Started watching Crave’s HBO documentary Telemarketers premiering Sunday and thought well, this is dreary. Set in a CDG, a New Jersey telemarketing call centre where ex-felons, murderers, vagrants, and other unemployables cold-call potential marks looking for donations to the local Fraternal Order of Police Benevolent society to help wounded officers and needy children. It’s a national billion-dollar industry involving thousands of local police benevolent charities and recently political PACs, the elderly, and indigents who give. Employee and filmmaker Sam Lipman- Stern shot footage for fun chronicling the laughs, drug use, pranks, and boozing that were the workplace culture. They were paid a pittance, read from scripts, and were canned if they didn’t meet the daily quota. As someone remarks “there’s no better salesperson than a heroin addict”; they’re focused. Lipman- Stern and his colleague “Patrick J. Pespas!” find where the money goes and set out on a twenty-year journey to expose the industry. Well, it is not dreary, by any stretch. The three-parter is absolutely riveting – the amateur sleuths didn’t really know what they were doing, and repeatedly put themselves in grave danger navigating industry leaders, workers, and the police, not to mention the US Attorney General. Episode three is high drama in the “you can’t make this stuff up” universe – the obstacles thrown in their paths, the personal changes they traverse, the frustration and endless disappointments, and yet the film is made – a must-see.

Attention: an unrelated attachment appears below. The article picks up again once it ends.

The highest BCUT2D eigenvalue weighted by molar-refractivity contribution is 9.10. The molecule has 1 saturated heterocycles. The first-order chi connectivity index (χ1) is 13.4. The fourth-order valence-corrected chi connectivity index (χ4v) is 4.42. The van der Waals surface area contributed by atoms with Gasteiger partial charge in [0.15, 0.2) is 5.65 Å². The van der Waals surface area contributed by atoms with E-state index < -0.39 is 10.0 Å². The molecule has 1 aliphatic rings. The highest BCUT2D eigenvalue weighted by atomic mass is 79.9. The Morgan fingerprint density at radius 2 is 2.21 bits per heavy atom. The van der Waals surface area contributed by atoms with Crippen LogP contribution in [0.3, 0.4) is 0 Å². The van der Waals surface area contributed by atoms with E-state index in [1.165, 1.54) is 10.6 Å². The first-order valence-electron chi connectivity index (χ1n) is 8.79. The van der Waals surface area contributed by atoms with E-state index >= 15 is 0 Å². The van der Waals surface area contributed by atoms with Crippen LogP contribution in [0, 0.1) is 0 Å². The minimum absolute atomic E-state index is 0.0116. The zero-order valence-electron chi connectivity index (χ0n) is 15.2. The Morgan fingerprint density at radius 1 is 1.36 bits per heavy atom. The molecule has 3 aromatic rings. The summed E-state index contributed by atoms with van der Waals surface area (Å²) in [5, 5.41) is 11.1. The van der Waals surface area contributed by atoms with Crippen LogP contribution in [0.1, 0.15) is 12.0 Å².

Prime Video spotlights our fascination with Royal romance and LGBTQ2+ issues in Matthew López’ feature Red, White, and Royal Blue. Two elite and extraordinarily good-looking young men – Britain’s Prince Henry (Nicholas Galitzine) and Alex (Taylor Zakhar Perezson) son of U.S. President Claremont (Uma Thurman) don’t like each other. Staged camera-ready handshakes are an obvious annoyance, and embarrassingly, at the wedding of Henry’s brother, they get into a spot of bother and collapse into the 75 thousand-pound ( $127,000 CDN) cake, captured on viral video. The families force them to get it together and create a united front as President Claremont is running for re-election and the royals, well, Royal. Things start with jolly fun, one-liners “Queen Victoria’s court had food fights all the time! Vicky!”, and my fave, the one about watching Mitch McConnell eat a banana. Fun side characters, especially Alex’s exasperated and witty aide (Sarah Shahi), and toadying Palace workers add to the mix. The final chapters take a different tone as the men begin to fall in love. “Princes can’t be gay” is the credo, and Henry must either live a lie and risk exposure or come out and unleash global heck. While Alex has support all around, Henry’s life is steeped in millennia of tradition, and he risks everything, facing his father the King’s wrath, and his grandfather’s. Could their affair derail the President’s political future? Derail the Monarchy? And we ask if this is 2023; can hidebound habit flex? Based on Casey McQuiston’s critically acclaimed New York Times bestseller.